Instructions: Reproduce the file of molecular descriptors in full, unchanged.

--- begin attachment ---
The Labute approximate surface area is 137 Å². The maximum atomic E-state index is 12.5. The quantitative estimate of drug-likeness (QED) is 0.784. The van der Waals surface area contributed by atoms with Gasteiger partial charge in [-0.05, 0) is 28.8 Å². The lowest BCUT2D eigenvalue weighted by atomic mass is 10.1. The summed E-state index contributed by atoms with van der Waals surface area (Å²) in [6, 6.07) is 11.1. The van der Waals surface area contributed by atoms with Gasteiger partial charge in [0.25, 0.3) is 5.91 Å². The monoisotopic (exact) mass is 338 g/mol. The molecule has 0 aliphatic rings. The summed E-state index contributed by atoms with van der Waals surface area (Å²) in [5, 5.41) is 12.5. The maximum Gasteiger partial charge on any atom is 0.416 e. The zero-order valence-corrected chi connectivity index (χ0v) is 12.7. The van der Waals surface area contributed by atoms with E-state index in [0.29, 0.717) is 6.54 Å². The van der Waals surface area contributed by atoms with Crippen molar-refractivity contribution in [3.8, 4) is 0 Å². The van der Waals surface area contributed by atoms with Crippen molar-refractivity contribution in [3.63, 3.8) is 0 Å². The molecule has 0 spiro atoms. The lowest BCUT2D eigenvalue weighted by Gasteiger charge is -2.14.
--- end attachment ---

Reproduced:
The Labute approximate surface area is 137 Å². The maximum atomic E-state index is 12.5. The quantitative estimate of drug-likeness (QED) is 0.784. The van der Waals surface area contributed by atoms with Gasteiger partial charge in [-0.05, 0) is 28.8 Å². The lowest BCUT2D eigenvalue weighted by atomic mass is 10.1. The summed E-state index contributed by atoms with van der Waals surface area (Å²) in [6, 6.07) is 11.1. The van der Waals surface area contributed by atoms with Gasteiger partial charge in [0.25, 0.3) is 5.91 Å². The monoisotopic (exact) mass is 338 g/mol. The molecule has 0 aliphatic rings. The summed E-state index contributed by atoms with van der Waals surface area (Å²) in [5, 5.41) is 12.5. The maximum Gasteiger partial charge on any atom is 0.416 e. The zero-order valence-corrected chi connectivity index (χ0v) is 12.7. The van der Waals surface area contributed by atoms with E-state index in [0.29, 0.717) is 6.54 Å². The van der Waals surface area contributed by atoms with Crippen molar-refractivity contribution in [3.8, 4) is 0 Å². The van der Waals surface area contributed by atoms with Crippen molar-refractivity contribution in [3.63, 3.8) is 0 Å². The molecule has 0 spiro atoms. The lowest BCUT2D eigenvalue weighted by Gasteiger charge is -2.14.